Project description:Transcriptome analysis of IFNγ-insensitive DCs IFNγ signaling drives dendritic cells (DCs) to promote type I T cell (Th1) immunity. Here, we show that activation of DCs by IFNγ is equally crucial for the differentiation of a population of T-bet+ regulatory T (Treg) cells specialized to inhibit Th1 immune responses. Conditional deletion of IFNγ receptor in DCs but not in Treg cells resulted in a severe defect in this specific Treg cell subset, leading to exacerbated immune pathology during parasitic infections. Mechanistically, IFNγ-unresponsive DCs failed to produce sufficient amount of IL-27, a cytokine required for optimal T-bet induction in Treg cells. Thus, IFNγ signalling endows DCs with the ability to efficiently control a specific type of T cell immunity through promoting a corresponding Treg cell population. We analyzed saliva from 3 WT DC samples and 3 IFNγR2 KO DC samples isolated from unmanipulated mice. In addition, we analyzed saliva from 3 WT DC samples and 3 IFNγR2 KO DC samples isolated from mixed BM chimeras (WT + IFNgR2KO) day 8 T. gondii infected.
Project description:IFN? signaling drives dendritic cells (DCs) to promote type I T cell (Th1) immunity. Here, we show that activation of DCs by IFN? is equally crucial for the differentiation of a population of T-bet+ regulatory T (Treg) cells specialized to inhibit Th1 immune responses. Conditional deletion of IFN? receptor in DCs but not in Treg cells resulted in a severe defect in this specific Treg cell subset, leading to exacerbated immune pathology during parasitic infections. Mechanistically, IFN?-unresponsive DCs failed to produce sufficient amount of IL-27, a cytokine required for optimal T-bet induction in Treg cells. Thus, IFN? signalling endows DCs with the ability to efficiently control a specific type of T cell immunity through promoting a corresponding Treg cell population.
Project description:Introduction: Ovarian cancer is one of the most lethal gynecologic cancers. Relapses after remission are common, hence novel strategies are urgently needed. Our group has previously developed a vaccination approach based on dendritic cells pulsed with HOCl-oxidized tumor lysates. Here we investigate the improvement of this vaccine strategy using squaric acid treatment of cancer cells during tumor lysate preparation and by differentiating dendritic cells in the presence of GM-CSF and IFNα. Methods: Induction of cell death by squaric acid treatment was assessed with propidium iodide (PI) and Annexin V in ID8 tumor cells. High mobility group box 1 (HMGB1) immunogenic status was analyzed using a western blot-based method, as previously described. For immunological tests, ID8 cells expressing ovalbumin (ova-ID8) were treated with squaric acid before cell lysis. DCs prepared with the canonical GM-CSF and IL-4 differentiation cocktail or IFNα and GM-CSF were pulsed with tumor cell lysates and further matured in the presence of IFNγ and LPS (4-DCs and α-DCs respectively). DCs were then used in co-culture assays with ova-specific T cells and IFNγ and IL-4 secretion measured by ELISA. DC phenotypes were characterized by FACS. Finally, DCs were tested in an ovarian cancer mouse model measuring body weight and animal survival. Results: Squaric acid treatment of mouse ovarian cancer cells induced tumor cell death as well as preserve HMGB1, a crucial Damage-associated molecular pattern (DAMP) signal, in its active reduced form. Squaric acid treatment of ID8-ova cells increased IFNγ and decreased IL-4 production from ova-specific T cells in co-culture experiments, promoting a more immunogenic cytokine secretion pattern. DCs differentiated in the presence of IFNα induced a considerable decrease in IL-4 production compared to canonical 4-DCs, without affecting IFNγ release. DC phenotyping demonstrated a more mature and immunogenic phenotype for IFNα-differentiated DCs. Vaccination in tumor-bearing mice showed that IFNα-differentiated DCs pulsed with squaric acid-treated lysates were the most potent at delaying tumor growth, improving animal survival. Conclusion: We identified squaric acid as a novel immunogenic treatment of tumor cells for cancer vaccines particularly efficient in prolonging animal survival when used in combination with IFNα-differentiated DCs. These promising results support future efforts for the clinical translation of this approach.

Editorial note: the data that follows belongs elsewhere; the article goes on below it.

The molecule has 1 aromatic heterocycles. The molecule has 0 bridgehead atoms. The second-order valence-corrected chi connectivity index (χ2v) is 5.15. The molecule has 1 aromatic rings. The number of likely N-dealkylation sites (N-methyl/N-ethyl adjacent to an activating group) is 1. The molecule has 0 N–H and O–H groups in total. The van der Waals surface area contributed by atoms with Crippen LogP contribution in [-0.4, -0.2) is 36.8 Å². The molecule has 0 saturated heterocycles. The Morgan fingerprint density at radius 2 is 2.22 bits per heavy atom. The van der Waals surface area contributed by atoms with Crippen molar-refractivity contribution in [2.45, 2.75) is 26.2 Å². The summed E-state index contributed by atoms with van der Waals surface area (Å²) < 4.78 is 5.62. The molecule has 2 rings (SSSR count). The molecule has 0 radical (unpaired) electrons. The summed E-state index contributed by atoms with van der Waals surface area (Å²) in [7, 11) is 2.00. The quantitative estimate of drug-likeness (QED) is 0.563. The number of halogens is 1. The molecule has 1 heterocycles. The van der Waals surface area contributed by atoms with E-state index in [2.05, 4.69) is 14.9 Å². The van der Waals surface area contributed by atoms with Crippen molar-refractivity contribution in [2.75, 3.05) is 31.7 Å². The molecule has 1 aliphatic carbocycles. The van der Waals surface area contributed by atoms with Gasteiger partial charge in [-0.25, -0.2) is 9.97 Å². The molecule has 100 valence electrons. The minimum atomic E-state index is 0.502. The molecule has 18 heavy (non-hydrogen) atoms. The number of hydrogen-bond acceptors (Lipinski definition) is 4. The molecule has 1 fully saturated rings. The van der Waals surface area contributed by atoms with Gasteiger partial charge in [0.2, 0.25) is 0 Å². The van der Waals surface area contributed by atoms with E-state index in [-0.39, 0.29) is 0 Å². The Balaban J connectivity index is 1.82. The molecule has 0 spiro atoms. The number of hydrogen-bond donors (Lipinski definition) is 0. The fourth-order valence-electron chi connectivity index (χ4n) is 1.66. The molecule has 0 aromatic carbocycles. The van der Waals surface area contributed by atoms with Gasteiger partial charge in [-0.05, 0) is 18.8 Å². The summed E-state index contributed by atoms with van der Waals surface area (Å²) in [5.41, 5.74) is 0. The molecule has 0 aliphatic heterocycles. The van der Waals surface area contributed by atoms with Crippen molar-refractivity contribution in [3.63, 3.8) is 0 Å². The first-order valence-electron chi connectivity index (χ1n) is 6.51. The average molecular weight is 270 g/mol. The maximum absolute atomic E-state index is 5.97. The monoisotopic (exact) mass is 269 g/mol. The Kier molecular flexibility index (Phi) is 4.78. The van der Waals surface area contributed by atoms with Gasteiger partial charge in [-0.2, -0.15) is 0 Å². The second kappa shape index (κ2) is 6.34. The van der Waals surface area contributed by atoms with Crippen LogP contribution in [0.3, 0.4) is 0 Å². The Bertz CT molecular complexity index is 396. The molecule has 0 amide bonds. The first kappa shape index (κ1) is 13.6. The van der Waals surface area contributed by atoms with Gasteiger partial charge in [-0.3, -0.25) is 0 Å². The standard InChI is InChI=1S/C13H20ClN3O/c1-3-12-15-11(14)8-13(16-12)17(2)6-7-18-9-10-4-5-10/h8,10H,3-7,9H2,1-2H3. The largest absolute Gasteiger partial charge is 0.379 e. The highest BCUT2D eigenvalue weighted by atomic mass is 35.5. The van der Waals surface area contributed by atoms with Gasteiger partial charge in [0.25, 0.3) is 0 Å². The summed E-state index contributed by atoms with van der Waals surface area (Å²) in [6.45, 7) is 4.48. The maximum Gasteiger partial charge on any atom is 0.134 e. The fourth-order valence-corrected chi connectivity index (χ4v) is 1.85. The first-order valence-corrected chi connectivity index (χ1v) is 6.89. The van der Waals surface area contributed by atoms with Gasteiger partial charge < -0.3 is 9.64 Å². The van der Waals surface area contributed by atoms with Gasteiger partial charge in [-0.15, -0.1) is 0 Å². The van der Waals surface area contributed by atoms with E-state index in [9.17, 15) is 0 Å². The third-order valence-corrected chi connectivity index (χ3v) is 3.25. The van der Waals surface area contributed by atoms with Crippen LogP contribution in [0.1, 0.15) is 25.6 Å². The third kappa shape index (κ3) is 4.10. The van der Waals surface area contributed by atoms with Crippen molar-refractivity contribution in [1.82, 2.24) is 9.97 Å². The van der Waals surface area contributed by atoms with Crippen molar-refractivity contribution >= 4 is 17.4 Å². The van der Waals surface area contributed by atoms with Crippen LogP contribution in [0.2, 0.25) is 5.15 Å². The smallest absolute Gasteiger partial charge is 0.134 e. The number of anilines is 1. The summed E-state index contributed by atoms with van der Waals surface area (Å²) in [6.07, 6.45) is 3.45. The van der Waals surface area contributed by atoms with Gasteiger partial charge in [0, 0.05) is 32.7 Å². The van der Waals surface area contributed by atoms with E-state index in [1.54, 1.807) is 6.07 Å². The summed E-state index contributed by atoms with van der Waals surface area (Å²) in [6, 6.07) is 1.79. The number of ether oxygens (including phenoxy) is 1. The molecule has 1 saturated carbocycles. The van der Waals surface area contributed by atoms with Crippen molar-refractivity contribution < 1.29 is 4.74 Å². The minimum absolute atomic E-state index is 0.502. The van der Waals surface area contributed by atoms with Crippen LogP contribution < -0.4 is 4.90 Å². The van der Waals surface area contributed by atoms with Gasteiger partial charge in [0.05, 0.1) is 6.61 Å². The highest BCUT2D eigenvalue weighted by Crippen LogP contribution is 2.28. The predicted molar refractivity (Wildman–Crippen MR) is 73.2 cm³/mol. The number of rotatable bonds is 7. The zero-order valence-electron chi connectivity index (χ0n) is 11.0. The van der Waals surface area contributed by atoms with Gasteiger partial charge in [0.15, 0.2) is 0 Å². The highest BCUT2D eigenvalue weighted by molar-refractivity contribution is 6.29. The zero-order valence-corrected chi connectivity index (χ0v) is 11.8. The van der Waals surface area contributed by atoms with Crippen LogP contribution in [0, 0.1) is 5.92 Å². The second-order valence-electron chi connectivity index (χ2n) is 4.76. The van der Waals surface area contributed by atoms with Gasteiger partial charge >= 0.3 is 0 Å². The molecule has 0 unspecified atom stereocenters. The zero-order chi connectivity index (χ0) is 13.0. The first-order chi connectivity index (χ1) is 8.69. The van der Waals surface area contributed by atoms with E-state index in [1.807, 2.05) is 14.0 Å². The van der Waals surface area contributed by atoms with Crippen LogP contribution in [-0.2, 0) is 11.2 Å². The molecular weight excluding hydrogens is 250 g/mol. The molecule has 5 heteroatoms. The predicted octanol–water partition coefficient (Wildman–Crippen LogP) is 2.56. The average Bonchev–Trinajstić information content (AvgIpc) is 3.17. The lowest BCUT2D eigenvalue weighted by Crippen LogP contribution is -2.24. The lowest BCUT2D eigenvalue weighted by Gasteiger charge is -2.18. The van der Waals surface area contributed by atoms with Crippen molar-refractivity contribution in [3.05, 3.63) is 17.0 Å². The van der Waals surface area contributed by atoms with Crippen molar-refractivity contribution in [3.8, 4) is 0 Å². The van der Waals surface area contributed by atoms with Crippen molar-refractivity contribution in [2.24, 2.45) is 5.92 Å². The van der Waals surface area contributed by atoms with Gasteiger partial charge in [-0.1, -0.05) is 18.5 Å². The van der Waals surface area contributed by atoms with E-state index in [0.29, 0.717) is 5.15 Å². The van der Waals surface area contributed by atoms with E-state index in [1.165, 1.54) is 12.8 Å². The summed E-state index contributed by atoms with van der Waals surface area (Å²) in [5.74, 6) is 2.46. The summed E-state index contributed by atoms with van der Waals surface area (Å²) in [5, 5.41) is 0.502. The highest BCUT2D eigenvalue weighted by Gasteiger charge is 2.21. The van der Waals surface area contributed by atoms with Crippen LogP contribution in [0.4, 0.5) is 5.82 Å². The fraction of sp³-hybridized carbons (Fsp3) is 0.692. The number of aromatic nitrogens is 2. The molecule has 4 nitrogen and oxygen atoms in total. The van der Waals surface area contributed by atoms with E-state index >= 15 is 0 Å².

Project description:We previously described a mouse model of ulcerative colitis linked to T-bet deficiency in the innate immune system. Here, we report that the majority of T-bet(-/-)RAG2(-/-) ulcerative colitis (TRUC) mice spontaneously progress to colonic dysplasia and rectal adenocarcinoma solely as a consequence of MyD88-independent intestinal inflammation. Dendritic cells (DCs) are necessary cellular effectors for a proinflammatory program that is carcinogenic. Whereas these malignancies arise in the setting of a complex inflammatory environment, restoration of T-bet selectively in DCs was sufficient to reduce colonic inflammation and prevent the development of neoplasia. TRUC colitis-associated colorectal cancer resembles the human disease and provides ample opportunity to probe how inflammation drives colorectal cancer development and to test preventative and therapeutic strategies preclinically.
Project description:Statins, best known for their lipid-lowering actions, also possess immunomodulatory properties. Recent studies have shown a Th2-biasing effect of statins, although the underlying mechanism has not been identified. In this study, we investigated whether simvastatin can exercise a Th2-promoting effect through modulation of function of dendritic cells (DCs) without direct interaction with CD4+ T cells. Exposure of DCs to simvastatin induced the differentiation of a distinct subset of DCs characterized by a high expression of B220. These simvastatin-conditioned DCs up-regulated GATA-3 expression and down-regulated T-bet expression in cocultured CD4+ T cells in the absence of additional simvastatin added to the coculture. The Th2-biased transcription factor profile induced by simvastatin-treated DCs also was accompanied by increased Th2 (IL-4, IL-5, and IL-13) and decreased Th1 (IFN-gamma) cytokine secretion from the T cells. The Th2-promoting effect of simvastatin was found to depend on the chitinase family member Ym1, known to be a lectin. Anti-Ym1 antibody abolished the Th2-promoting effect of simvastatin-treated DCs. Also, simvastatin was unable to augment Ym1 expression in DCs developed from STAT6-/- or IL-4R alpha-/- mice. Thus, modulation of Ym1 production by DCs identifies a previously undescribed mechanism of Th2 polarization by statin.